Agreed, and gave you a thumbs up on that one, but from what “they” say, a person can still be tracked if the battery isn’t taken out. Also, Blacklisted News, which is nothing more than a hype-site, did have an interesting article worth prepper’s attention a couple days ago. Just punch in “The Sad State of Today’s World Illustrated. Those few cartoons made me understand perfectly why we can’t get people to wake up and become part of the real world. Thanks and God Bless.

      • Diana Smith says:

        I had to train my kids and friends that I may not always respond immediately to texts or calls. I didnt grow up with a phone so they are not a high priority. I’ll call back when I’m ready.

    • Hunkerdown, I am with you on this almost 95%. Since its just me and my lovely bride we don’t really have an emergency comm plan. We do have a pair of handhelds with xtra batteries in our get home bags. Our plan to use them when we were still in Houston was simple. On a set frequency, contact would be attempted every 30 minutes, starting at a quarter after. We would attempt contact for 5 minutes and to save batteries we would turn them off in between. Fortunately never needed to do that.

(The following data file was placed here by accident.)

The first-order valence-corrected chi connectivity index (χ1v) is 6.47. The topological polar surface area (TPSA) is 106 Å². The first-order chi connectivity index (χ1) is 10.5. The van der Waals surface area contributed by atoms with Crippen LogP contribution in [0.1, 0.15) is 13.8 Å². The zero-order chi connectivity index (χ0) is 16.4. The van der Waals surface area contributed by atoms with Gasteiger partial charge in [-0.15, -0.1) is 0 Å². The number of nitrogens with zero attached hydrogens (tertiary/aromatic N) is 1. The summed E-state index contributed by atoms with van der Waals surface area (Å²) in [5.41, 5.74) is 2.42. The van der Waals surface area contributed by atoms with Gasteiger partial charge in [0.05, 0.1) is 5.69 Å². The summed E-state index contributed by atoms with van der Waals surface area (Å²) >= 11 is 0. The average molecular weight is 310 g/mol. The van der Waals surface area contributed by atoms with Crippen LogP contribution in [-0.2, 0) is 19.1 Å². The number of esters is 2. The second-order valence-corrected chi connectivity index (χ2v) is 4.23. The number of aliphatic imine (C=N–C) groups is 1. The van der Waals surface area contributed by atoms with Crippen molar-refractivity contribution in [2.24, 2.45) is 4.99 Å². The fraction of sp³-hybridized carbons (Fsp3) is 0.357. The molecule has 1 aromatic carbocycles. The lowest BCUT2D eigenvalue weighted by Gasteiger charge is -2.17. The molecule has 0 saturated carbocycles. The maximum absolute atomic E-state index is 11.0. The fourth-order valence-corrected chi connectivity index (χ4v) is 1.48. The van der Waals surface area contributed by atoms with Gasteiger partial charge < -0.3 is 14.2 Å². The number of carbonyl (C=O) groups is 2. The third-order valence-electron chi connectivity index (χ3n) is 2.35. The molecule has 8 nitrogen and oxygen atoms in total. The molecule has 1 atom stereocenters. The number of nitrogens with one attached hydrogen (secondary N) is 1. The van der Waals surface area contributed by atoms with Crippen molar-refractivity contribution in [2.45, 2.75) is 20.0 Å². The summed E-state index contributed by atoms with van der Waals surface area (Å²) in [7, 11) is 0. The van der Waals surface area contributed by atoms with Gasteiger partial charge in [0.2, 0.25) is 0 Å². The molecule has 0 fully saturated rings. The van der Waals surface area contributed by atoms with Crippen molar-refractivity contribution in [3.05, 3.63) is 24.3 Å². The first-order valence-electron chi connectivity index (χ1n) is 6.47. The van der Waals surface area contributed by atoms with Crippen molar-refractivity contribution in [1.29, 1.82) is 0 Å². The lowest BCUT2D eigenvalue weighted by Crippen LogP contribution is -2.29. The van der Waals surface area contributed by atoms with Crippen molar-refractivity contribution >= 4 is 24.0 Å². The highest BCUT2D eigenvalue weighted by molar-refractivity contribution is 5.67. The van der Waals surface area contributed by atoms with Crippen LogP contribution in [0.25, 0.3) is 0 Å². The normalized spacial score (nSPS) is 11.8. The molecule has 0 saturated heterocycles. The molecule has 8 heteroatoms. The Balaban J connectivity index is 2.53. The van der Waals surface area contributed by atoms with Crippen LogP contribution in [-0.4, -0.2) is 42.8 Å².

Where we live now we don’t normally carry our GHB’s. The furthest we go is 4 miles from home. If we have to run into a big town we might should start carrying them.

  4. EXCELLENT article. I’ve tried until I’m blue in the face to express to our two kids…well they’re in their late thirties…the need to set up a network. For instance, if here in SC we have a disaster, we contact my wife’s sister in MS. My kids won’t even let us know if they are going out of town! I fear they will get a wake up before long.

  5. Having been an active Amateur Radio operator for 60+ years, I have this covered…………

  6. ….older son enlisted, set to report on HS grad 6/16.Younger guy lives close….. have covered this topic somewhat…. now it’s down to 2 of us…. older boy to be gone 6yrs…. my original network evaporated, too loose- great peeps, nonetheless! Searching out new venues. Positivism on sale! Get it, keep it, never let it go!